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Guilty of Everything

by John Armstrong

Art Bergmann and the band DOA are more familiar to Canadian rock fans now, but 20 years ago their contemporary John Armstrong was just as central to Vancouver’s punk scene. Under the alias Buck Cherry (an inversion of Chuck Berry, of course), Armstrong led the pop-inflected Modernettes and briefly joined Bergmann in the ill-fated Los Popularos. His new memoir documents those frantic days.

The slim Guilty of Everything begins with Armstrong’s teenage years in White Rock, B.C., and ends in the early 1980s, shortly after a joyless tour with Los Popularos. In between, he learns the guitar, discovers an appetite for stimulants, trades punches with street toughs and rival bands, and pilots ramshackle vehicles across province and state. It’s all very reminiscent of the Hard Core Logo mythos, but Armstrong’s sardonic and conversational writing style, studded with frequent one-liners, keeps the narrative energy high.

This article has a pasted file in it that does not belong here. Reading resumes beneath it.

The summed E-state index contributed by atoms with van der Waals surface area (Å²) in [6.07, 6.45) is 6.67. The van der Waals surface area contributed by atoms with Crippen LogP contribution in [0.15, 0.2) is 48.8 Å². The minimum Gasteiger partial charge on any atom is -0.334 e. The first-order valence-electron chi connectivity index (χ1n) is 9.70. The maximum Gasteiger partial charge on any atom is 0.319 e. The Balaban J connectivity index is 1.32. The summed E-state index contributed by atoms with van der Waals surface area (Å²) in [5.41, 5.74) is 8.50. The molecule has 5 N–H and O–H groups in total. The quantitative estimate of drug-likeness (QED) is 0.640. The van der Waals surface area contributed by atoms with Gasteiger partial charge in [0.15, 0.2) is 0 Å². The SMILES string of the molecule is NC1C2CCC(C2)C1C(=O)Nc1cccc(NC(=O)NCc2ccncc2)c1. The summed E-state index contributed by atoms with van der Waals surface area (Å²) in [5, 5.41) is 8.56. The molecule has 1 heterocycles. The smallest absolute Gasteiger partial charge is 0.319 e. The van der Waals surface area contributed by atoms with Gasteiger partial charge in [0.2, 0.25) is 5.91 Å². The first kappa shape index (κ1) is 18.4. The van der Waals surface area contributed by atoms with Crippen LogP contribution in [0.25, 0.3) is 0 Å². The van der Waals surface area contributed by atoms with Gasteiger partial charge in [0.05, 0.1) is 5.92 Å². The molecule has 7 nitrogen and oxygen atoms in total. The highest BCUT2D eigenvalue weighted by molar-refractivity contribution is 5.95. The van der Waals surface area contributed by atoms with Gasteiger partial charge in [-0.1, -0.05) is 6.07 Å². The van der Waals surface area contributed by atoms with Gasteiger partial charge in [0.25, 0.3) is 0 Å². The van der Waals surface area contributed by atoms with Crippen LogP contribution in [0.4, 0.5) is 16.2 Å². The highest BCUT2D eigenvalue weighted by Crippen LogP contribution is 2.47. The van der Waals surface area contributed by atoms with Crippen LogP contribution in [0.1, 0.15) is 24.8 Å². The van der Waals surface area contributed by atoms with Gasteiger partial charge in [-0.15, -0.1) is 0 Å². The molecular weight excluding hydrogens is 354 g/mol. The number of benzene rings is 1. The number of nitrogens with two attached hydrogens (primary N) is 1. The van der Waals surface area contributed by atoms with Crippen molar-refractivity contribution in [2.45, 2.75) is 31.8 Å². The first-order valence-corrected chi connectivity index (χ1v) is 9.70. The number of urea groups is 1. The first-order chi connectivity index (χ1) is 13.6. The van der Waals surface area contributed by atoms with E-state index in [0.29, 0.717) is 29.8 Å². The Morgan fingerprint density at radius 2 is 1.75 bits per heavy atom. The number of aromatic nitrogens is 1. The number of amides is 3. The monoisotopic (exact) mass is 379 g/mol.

The book’s narrow chronological scope – with no coda to update us on the lives of the principals – also heightens its sense of immediacy. Writer and reader are always in the moment, and Armstrong never condescends to his younger self. Occasionally, though, a little more context would be welcome. On his relationship with bandmate and life partner Mary Jo Kopechne (another punk stage name), Armstrong never gets any more revealing than “we stayed together for almost ten years.”

Armstrong also wrote some songs and made some records during the period covered here, but you’d barely know it after reading the book. Reissued Modernettes recordings show him to be a talented songwriter, but here he avoids any discussion of artistic processes or aims, perhaps in deference to the shambolic punk ethos.

Unfortunately, this robs the narrative of potential distinguishing features – after all, pill-gobbling and grimy van rides are the most generic parts of being in a band. Guilty of Everything is diverting, but there’s little here to attract readers who don’t already have an interest in the scene it recounts.